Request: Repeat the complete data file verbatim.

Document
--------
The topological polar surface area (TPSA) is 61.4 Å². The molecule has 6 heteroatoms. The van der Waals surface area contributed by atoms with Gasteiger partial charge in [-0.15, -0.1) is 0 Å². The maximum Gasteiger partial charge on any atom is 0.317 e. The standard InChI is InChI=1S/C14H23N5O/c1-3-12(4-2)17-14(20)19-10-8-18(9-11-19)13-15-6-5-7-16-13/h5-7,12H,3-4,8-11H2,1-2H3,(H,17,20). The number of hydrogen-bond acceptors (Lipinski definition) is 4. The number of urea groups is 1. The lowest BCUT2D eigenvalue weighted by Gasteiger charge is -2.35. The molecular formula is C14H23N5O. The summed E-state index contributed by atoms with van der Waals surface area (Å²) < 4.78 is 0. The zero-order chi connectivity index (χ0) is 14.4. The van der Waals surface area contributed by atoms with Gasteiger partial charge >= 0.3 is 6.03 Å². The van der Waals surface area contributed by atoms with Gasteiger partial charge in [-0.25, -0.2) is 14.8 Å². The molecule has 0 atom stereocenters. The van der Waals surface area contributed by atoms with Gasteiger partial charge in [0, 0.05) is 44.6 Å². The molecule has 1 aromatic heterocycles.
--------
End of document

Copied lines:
The topological polar surface area (TPSA) is 61.4 Å². The molecule has 6 heteroatoms. The van der Waals surface area contributed by atoms with Gasteiger partial charge in [-0.15, -0.1) is 0 Å². The maximum Gasteiger partial charge on any atom is 0.317 e. The standard InChI is InChI=1S/C14H23N5O/c1-3-12(4-2)17-14(20)19-10-8-18(9-11-19)13-15-6-5-7-16-13/h5-7,12H,3-4,8-11H2,1-2H3,(H,17,20). The number of hydrogen-bond acceptors (Lipinski definition) is 4. The number of urea groups is 1. The lowest BCUT2D eigenvalue weighted by Gasteiger charge is -2.35. The molecular formula is C14H23N5O. The summed E-state index contributed by atoms with van der Waals surface area (Å²) < 4.78 is 0. The zero-order chi connectivity index (χ0) is 14.4. The van der Waals surface area contributed by atoms with Gasteiger partial charge >= 0.3 is 6.03 Å². The van der Waals surface area contributed by atoms with Gasteiger partial charge in [-0.25, -0.2) is 14.8 Å². The molecule has 0 atom stereocenters. The van der Waals surface area contributed by atoms with Gasteiger partial charge in [0, 0.05) is 44.6 Å². The molecule has 1 aromatic heterocycles.